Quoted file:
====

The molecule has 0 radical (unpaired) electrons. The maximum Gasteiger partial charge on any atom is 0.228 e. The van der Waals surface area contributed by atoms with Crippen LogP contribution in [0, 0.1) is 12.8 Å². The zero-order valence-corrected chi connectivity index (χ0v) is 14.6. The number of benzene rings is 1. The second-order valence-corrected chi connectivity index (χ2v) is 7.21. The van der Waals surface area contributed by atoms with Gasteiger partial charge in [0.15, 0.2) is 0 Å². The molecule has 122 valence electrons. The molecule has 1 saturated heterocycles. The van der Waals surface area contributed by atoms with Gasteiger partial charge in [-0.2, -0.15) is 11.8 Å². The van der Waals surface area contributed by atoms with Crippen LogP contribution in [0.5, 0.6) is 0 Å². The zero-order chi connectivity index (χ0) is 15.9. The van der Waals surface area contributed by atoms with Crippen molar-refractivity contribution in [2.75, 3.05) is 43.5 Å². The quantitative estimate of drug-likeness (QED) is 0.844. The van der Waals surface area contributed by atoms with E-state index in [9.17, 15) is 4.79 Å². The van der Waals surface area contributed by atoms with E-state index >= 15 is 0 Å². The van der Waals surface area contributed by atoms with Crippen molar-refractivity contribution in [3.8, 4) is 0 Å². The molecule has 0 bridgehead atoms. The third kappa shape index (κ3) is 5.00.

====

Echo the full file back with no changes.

The molecule has 0 radical (unpaired) electrons. The maximum Gasteiger partial charge on any atom is 0.228 e. The van der Waals surface area contributed by atoms with Crippen LogP contribution in [0, 0.1) is 12.8 Å². The zero-order valence-corrected chi connectivity index (χ0v) is 14.6. The number of benzene rings is 1. The second-order valence-corrected chi connectivity index (χ2v) is 7.21. The van der Waals surface area contributed by atoms with Gasteiger partial charge in [0.15, 0.2) is 0 Å². The molecule has 122 valence electrons. The molecule has 1 saturated heterocycles. The van der Waals surface area contributed by atoms with Gasteiger partial charge in [-0.2, -0.15) is 11.8 Å². The van der Waals surface area contributed by atoms with Crippen LogP contribution in [0.5, 0.6) is 0 Å². The zero-order chi connectivity index (χ0) is 15.9. The van der Waals surface area contributed by atoms with Crippen molar-refractivity contribution in [2.75, 3.05) is 43.5 Å². The quantitative estimate of drug-likeness (QED) is 0.844. The van der Waals surface area contributed by atoms with E-state index in [9.17, 15) is 4.79 Å². The van der Waals surface area contributed by atoms with E-state index >= 15 is 0 Å². The van der Waals surface area contributed by atoms with Crippen molar-refractivity contribution in [3.8, 4) is 0 Å². The molecule has 0 bridgehead atoms. The third kappa shape index (κ3) is 5.00.